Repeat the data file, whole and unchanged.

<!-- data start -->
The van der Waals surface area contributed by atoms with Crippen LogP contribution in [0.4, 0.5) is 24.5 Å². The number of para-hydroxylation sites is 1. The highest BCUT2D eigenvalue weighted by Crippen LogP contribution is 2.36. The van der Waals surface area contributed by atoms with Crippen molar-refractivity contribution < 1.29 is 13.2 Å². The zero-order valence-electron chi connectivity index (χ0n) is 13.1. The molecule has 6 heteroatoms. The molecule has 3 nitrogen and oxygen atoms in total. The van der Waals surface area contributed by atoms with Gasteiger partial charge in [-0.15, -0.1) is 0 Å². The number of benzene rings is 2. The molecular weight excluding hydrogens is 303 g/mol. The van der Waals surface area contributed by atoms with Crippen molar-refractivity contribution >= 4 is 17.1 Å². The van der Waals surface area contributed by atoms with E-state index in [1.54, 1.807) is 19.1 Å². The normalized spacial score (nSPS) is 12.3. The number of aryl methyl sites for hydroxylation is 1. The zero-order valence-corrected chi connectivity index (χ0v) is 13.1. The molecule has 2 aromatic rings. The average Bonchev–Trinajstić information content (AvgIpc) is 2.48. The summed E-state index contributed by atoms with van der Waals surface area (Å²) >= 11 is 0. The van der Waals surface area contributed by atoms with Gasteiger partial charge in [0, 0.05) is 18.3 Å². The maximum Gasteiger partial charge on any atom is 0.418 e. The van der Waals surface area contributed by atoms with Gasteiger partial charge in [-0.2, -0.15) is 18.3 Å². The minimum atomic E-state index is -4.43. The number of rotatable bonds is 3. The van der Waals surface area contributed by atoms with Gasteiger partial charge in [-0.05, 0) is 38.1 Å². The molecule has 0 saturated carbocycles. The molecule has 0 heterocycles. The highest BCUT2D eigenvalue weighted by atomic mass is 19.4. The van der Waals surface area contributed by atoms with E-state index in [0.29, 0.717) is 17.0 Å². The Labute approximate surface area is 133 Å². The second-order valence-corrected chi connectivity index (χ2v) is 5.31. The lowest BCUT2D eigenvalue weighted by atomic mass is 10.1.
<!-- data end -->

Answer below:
The van der Waals surface area contributed by atoms with Crippen LogP contribution in [0.4, 0.5) is 24.5 Å². The number of para-hydroxylation sites is 1. The highest BCUT2D eigenvalue weighted by Crippen LogP contribution is 2.36. The van der Waals surface area contributed by atoms with Crippen molar-refractivity contribution < 1.29 is 13.2 Å². The zero-order valence-electron chi connectivity index (χ0n) is 13.1. The molecule has 6 heteroatoms. The molecule has 3 nitrogen and oxygen atoms in total. The van der Waals surface area contributed by atoms with Gasteiger partial charge in [-0.15, -0.1) is 0 Å². The number of benzene rings is 2. The molecular weight excluding hydrogens is 303 g/mol. The van der Waals surface area contributed by atoms with Crippen molar-refractivity contribution >= 4 is 17.1 Å². The van der Waals surface area contributed by atoms with E-state index in [1.54, 1.807) is 19.1 Å². The normalized spacial score (nSPS) is 12.3. The number of aryl methyl sites for hydroxylation is 1. The zero-order valence-corrected chi connectivity index (χ0v) is 13.1. The molecule has 2 aromatic rings. The average Bonchev–Trinajstić information content (AvgIpc) is 2.48. The summed E-state index contributed by atoms with van der Waals surface area (Å²) >= 11 is 0. The van der Waals surface area contributed by atoms with Gasteiger partial charge in [0, 0.05) is 18.3 Å². The maximum Gasteiger partial charge on any atom is 0.418 e. The van der Waals surface area contributed by atoms with Gasteiger partial charge in [-0.2, -0.15) is 18.3 Å². The minimum atomic E-state index is -4.43. The number of rotatable bonds is 3. The van der Waals surface area contributed by atoms with Gasteiger partial charge in [-0.05, 0) is 38.1 Å². The molecule has 0 saturated carbocycles. The molecule has 0 heterocycles. The highest BCUT2D eigenvalue weighted by atomic mass is 19.4. The van der Waals surface area contributed by atoms with E-state index in [0.29, 0.717) is 17.0 Å². The Labute approximate surface area is 133 Å². The second-order valence-corrected chi connectivity index (χ2v) is 5.31. The lowest BCUT2D eigenvalue weighted by atomic mass is 10.1.